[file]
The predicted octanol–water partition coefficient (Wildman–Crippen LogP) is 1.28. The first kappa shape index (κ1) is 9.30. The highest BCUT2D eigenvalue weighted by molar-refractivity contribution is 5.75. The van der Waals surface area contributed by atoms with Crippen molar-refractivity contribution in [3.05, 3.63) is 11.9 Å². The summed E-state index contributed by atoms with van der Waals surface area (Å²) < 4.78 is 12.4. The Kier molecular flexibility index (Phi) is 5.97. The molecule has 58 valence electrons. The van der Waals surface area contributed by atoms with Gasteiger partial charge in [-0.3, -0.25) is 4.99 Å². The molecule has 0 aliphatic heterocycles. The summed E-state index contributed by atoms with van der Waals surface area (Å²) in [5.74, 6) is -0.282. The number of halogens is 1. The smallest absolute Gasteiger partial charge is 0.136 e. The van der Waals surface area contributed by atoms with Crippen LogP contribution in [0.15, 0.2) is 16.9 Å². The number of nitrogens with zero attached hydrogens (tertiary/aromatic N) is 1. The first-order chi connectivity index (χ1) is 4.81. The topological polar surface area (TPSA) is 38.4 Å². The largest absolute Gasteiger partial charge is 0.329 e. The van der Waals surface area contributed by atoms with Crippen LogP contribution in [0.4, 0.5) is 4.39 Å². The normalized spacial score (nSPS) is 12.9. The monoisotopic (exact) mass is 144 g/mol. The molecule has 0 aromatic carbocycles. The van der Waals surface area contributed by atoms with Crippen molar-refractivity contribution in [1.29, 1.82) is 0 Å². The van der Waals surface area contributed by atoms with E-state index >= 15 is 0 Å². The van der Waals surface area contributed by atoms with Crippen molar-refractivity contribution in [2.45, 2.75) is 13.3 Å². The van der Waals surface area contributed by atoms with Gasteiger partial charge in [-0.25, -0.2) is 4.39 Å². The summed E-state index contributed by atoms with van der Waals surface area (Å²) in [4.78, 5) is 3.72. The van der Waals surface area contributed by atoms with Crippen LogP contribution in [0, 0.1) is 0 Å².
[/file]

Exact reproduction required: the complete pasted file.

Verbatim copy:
The predicted octanol–water partition coefficient (Wildman–Crippen LogP) is 1.28. The first kappa shape index (κ1) is 9.30. The highest BCUT2D eigenvalue weighted by molar-refractivity contribution is 5.75. The van der Waals surface area contributed by atoms with Crippen molar-refractivity contribution in [3.05, 3.63) is 11.9 Å². The summed E-state index contributed by atoms with van der Waals surface area (Å²) < 4.78 is 12.4. The Kier molecular flexibility index (Phi) is 5.97. The molecule has 58 valence electrons. The van der Waals surface area contributed by atoms with Gasteiger partial charge in [-0.3, -0.25) is 4.99 Å². The molecule has 0 aliphatic heterocycles. The summed E-state index contributed by atoms with van der Waals surface area (Å²) in [5.74, 6) is -0.282. The number of halogens is 1. The smallest absolute Gasteiger partial charge is 0.136 e. The van der Waals surface area contributed by atoms with Crippen LogP contribution in [0.15, 0.2) is 16.9 Å². The number of nitrogens with zero attached hydrogens (tertiary/aromatic N) is 1. The first-order chi connectivity index (χ1) is 4.81. The topological polar surface area (TPSA) is 38.4 Å². The largest absolute Gasteiger partial charge is 0.329 e. The van der Waals surface area contributed by atoms with Crippen LogP contribution in [0.4, 0.5) is 4.39 Å². The normalized spacial score (nSPS) is 12.9. The monoisotopic (exact) mass is 144 g/mol. The molecule has 0 aromatic carbocycles. The van der Waals surface area contributed by atoms with Crippen molar-refractivity contribution in [1.29, 1.82) is 0 Å². The van der Waals surface area contributed by atoms with E-state index >= 15 is 0 Å². The van der Waals surface area contributed by atoms with Crippen molar-refractivity contribution in [2.45, 2.75) is 13.3 Å². The van der Waals surface area contributed by atoms with Gasteiger partial charge in [-0.25, -0.2) is 4.39 Å². The summed E-state index contributed by atoms with van der Waals surface area (Å²) in [4.78, 5) is 3.72. The van der Waals surface area contributed by atoms with Crippen LogP contribution in [0, 0.1) is 0 Å².